Reflect on a time when you realized you were on the “other side” of a transition; the end of a pilgrimage, literal or metaphorical. Imagine in as much detail as possible what it took to “walk that road.”
I had to be determined, stubborn, relentless, I had to wait, I had to persevere, I had to balance, I had to juggle, I had to plead, I had to tell half-truths, I had to lie.
I was unsure, uncertain; yet had some blind faith.
I didn’t specifically realise th...
I didn’t specifically realise that I had arrived, yet I was very much enjoying the moments.
I didn’t plan, I acted recklessly, spontaneously; I was taken, and I simply followed, with great vigour.
Did things unfold as you expected?
Without plan there was little expectation, except moment by moment, day by day, week by week. The unfolding itself was the journey; love, beauty, relief, joy, pain, tears, happiness; the whole gambit.
Were there unexpected gifts that came from hardship?
The best gift of all, a new life for the world to share.
Considering the quote: “…no matter that it sometimes took your promise from you, no matter that it had to break your heart along the way….” how were you changed by risks that you took?
I broke free of a depressive loop into which I had drawn myself. I released a whole heap of frustrations that had been holding me back. I began to explore my own creativity.
Describe the shift from transition to transformation. Was there a “clear revelation beneath the face looking back,” as David Whyte puts it?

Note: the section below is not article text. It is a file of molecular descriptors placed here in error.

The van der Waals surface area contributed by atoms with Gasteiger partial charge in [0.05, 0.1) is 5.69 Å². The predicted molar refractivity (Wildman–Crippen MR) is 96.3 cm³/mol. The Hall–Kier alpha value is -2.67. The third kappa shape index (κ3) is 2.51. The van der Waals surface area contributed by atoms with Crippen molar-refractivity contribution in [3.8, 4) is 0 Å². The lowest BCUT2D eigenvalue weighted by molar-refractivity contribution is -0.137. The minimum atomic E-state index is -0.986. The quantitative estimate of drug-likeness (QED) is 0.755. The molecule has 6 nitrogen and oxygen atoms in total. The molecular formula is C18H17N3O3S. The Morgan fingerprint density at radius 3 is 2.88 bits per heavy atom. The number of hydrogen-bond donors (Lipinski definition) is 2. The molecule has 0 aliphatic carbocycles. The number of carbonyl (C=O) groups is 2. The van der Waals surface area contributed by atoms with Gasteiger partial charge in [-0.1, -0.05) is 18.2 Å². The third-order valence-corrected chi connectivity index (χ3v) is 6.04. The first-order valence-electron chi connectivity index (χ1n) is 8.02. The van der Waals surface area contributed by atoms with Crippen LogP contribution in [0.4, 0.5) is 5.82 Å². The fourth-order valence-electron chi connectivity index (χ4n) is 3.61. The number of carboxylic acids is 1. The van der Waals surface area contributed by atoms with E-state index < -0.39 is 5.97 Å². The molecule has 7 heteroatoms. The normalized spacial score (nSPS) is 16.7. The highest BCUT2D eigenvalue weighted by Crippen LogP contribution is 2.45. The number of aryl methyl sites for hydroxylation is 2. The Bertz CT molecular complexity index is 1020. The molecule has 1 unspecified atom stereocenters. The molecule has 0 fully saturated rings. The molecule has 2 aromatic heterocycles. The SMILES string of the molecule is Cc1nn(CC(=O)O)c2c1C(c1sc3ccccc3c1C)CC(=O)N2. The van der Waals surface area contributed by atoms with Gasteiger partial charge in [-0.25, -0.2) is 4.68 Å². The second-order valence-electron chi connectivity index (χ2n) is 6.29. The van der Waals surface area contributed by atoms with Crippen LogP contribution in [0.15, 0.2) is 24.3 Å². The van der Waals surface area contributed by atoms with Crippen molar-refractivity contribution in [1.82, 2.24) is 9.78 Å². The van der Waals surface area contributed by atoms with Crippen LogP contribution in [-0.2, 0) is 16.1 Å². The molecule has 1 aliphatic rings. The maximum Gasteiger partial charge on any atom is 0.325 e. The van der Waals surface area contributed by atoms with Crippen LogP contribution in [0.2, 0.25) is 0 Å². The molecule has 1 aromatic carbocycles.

To explore oneself, through ones own creativity, is an endless joy, for which I am eternally thankful. As it turned out the dice had to be rolled again, through a further transition into a new transformation, as though the first time was a dress rehearsal and now I am more ably equipped.
Can you articulate a further invitation that met you at the apparent end-point of your journey?
I lost myself, and those who loved me, through becoming silent; I am ever so wary now of not allowing the silence to overwhelm me, I do still enjoy the opportunity to retreat, yet now it is done in a shared and supported manner.
All I want to talk of, talk of today, is grass, simply grass
Grass and moss
White grass, green grass, Günter Grass, Tin Drum grass
For it is the grass I see today, from this bench
Grass to bench, bench to grass
Willow grass, stumpy grass, leaves of grass
There is grass aside of me, and grass in the distance, over the water
Grass beyond water, water before grass
Deep grass, shallow grass, reflections of grass
My feet are co...